The positive impact of affirmations and how they can change your life


Did you know that your thoughts can manifest themselves into reality? For example, if you’re constantly telling yourself you can’t do something, you will genuinely believe you can’t. But this can work for positives as well.  


Affirmations are the practice of saying or writing down kind things about ourselves to trick our brains into believing them to be true. It’s important to retrain our thinking and speak into positive patterns if we want to live a more joyous life!  


You’ve most likely already spoken an affirmation today without realising - every thought you think and every word you speak is an affirmation. But you have control over how they impact you and your mental health… 


Examples of some affirmations to try:  

  • I am worthy 
  • I respect myself and love myself  
  • I am talented 
  • I am kind 
  • I am surrounded by peace 
  • I am a work in progress 


But the affirmations you use depend on your personal goals.  


Is there science behind it? 


Affirmations essentially rewire the brain by influencing our neural pathways. A 2016 study by Cascio et al. found MRI evidence that certain neural pathways increase when people practice self-affirmation.  


It’s not magic, but it’s certainly real. For example, repeating an affirmation about a certain area in your life tells your brain that it’s a priority and you’re more likely to take action in making it come true!  


A good example of this is telling yourself you’re confident before a job interview even if you’re nervous. Go in with the belief that you can get through without messing up and watch the interview go swimmingly! 


Ways to practice affirmations 


Keep a wellness journal 

Journalling is an underrated activity yet so many people swear by it. You don’t have to necessarily use it before bed, but if you want to treat it as a sleep journal, you can write in it at the end of the day to remind you exactly who you are.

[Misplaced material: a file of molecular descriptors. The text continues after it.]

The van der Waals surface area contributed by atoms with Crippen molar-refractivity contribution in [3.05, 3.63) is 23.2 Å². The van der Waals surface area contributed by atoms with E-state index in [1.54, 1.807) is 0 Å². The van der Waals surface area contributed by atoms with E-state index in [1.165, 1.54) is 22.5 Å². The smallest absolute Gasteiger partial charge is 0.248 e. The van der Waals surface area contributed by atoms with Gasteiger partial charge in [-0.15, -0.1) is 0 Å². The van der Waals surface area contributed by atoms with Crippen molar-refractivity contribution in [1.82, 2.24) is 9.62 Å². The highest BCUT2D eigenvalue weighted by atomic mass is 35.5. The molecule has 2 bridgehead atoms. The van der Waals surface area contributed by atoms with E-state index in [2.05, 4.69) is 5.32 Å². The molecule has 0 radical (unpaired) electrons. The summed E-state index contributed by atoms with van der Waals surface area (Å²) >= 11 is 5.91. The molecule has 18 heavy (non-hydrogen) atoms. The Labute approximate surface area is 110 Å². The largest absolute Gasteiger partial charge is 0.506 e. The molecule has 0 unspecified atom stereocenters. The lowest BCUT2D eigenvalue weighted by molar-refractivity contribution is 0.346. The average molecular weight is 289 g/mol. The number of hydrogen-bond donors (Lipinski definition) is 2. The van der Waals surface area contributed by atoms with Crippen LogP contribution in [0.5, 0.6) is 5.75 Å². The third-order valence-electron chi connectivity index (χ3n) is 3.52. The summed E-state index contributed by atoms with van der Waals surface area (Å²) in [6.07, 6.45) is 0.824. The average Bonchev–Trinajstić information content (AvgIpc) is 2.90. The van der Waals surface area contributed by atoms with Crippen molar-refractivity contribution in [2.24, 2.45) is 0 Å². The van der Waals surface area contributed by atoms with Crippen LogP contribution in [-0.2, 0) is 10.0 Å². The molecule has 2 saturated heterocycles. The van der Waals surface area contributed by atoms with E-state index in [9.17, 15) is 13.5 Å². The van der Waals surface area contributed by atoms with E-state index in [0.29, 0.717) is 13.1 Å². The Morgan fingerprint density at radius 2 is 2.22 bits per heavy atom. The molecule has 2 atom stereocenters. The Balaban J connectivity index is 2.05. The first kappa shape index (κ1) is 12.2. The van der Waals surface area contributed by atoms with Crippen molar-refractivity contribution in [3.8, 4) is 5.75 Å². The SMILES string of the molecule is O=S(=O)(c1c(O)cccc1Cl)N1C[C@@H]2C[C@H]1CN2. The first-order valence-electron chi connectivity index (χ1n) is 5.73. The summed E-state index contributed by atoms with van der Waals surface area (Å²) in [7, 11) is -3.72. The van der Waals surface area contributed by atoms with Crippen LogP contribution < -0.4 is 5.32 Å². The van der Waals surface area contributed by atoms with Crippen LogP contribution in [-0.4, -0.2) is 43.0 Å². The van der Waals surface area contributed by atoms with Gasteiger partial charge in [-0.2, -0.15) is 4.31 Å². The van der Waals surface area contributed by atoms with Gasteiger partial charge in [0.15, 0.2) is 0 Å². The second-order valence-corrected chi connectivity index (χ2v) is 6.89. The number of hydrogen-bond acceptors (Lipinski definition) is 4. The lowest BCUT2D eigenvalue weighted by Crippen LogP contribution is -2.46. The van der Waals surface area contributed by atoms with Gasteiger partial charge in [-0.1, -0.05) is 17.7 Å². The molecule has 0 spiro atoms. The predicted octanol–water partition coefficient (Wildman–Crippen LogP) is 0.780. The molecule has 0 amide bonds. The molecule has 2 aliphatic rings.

Wellness journal tips: 

  • Start every affirmation with the words ‘I am' 
  • Write in the present tense. Let yourself believe you already think these things about yourself 
  • Write about things you want to change. For example, if you’re not a confident person, write ‘I AM confident 
  • Be realistic. Writing ‘I am a billionaire’ isn’t going to make you rich tomorrow 


Our End of Day Wellness Journal is a semi-guided notebook that shows you the benefits of some powerful psychological mindfulness exercises including gratitude, affirmations and reflections with prompts to consider throughout. Following the psychological principles in the journal can help elevate your mood immediately which is paramount to allowing your body to get a more restful sleep!  


Affirm to yourself in the mirror 


Simply stand in front of a mirror and say your affirmations to yourself every day. Unlike journaling, this will be more beneficial to do in the morning as an act of self-care. 


Think about them 


If you’re in a situation where you can’t write them down or say them out loud, think about them in your head. Try to connect the feeling to the words while you do so!  


Fall into this good habit and watch your life get significantly better. It’s amazing what we can do by just shifting our mindsets in a more positive direction!